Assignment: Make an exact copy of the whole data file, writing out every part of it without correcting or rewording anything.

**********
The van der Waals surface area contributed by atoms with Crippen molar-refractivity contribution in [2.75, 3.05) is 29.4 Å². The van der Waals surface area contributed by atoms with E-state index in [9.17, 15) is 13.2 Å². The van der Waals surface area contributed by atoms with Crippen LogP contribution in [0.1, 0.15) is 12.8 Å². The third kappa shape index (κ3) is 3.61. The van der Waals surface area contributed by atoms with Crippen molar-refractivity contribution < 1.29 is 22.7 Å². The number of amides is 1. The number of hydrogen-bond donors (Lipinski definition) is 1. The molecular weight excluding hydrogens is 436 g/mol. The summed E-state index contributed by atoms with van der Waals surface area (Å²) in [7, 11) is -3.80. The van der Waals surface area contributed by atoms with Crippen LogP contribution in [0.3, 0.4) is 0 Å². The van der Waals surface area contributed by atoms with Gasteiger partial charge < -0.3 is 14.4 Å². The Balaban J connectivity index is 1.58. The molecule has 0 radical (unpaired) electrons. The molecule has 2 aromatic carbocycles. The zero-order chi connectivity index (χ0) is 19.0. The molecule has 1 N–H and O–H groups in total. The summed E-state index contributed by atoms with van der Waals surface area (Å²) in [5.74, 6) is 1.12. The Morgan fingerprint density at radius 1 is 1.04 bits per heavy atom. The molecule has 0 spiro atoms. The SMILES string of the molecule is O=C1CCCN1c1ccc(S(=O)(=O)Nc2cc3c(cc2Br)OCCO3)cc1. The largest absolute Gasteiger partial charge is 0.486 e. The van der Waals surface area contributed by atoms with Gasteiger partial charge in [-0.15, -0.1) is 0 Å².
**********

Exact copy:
The van der Waals surface area contributed by atoms with Crippen molar-refractivity contribution in [2.75, 3.05) is 29.4 Å². The van der Waals surface area contributed by atoms with E-state index in [9.17, 15) is 13.2 Å². The van der Waals surface area contributed by atoms with Crippen LogP contribution in [0.1, 0.15) is 12.8 Å². The third kappa shape index (κ3) is 3.61. The van der Waals surface area contributed by atoms with Crippen molar-refractivity contribution < 1.29 is 22.7 Å². The number of amides is 1. The number of hydrogen-bond donors (Lipinski definition) is 1. The molecular weight excluding hydrogens is 436 g/mol. The summed E-state index contributed by atoms with van der Waals surface area (Å²) in [7, 11) is -3.80. The van der Waals surface area contributed by atoms with Crippen LogP contribution in [0.3, 0.4) is 0 Å². The van der Waals surface area contributed by atoms with Gasteiger partial charge < -0.3 is 14.4 Å². The Balaban J connectivity index is 1.58. The molecule has 0 radical (unpaired) electrons. The molecule has 2 aromatic carbocycles. The zero-order chi connectivity index (χ0) is 19.0. The molecule has 1 N–H and O–H groups in total. The summed E-state index contributed by atoms with van der Waals surface area (Å²) in [5.74, 6) is 1.12. The Morgan fingerprint density at radius 1 is 1.04 bits per heavy atom. The molecule has 0 spiro atoms. The SMILES string of the molecule is O=C1CCCN1c1ccc(S(=O)(=O)Nc2cc3c(cc2Br)OCCO3)cc1. The largest absolute Gasteiger partial charge is 0.486 e. The van der Waals surface area contributed by atoms with Gasteiger partial charge in [-0.15, -0.1) is 0 Å².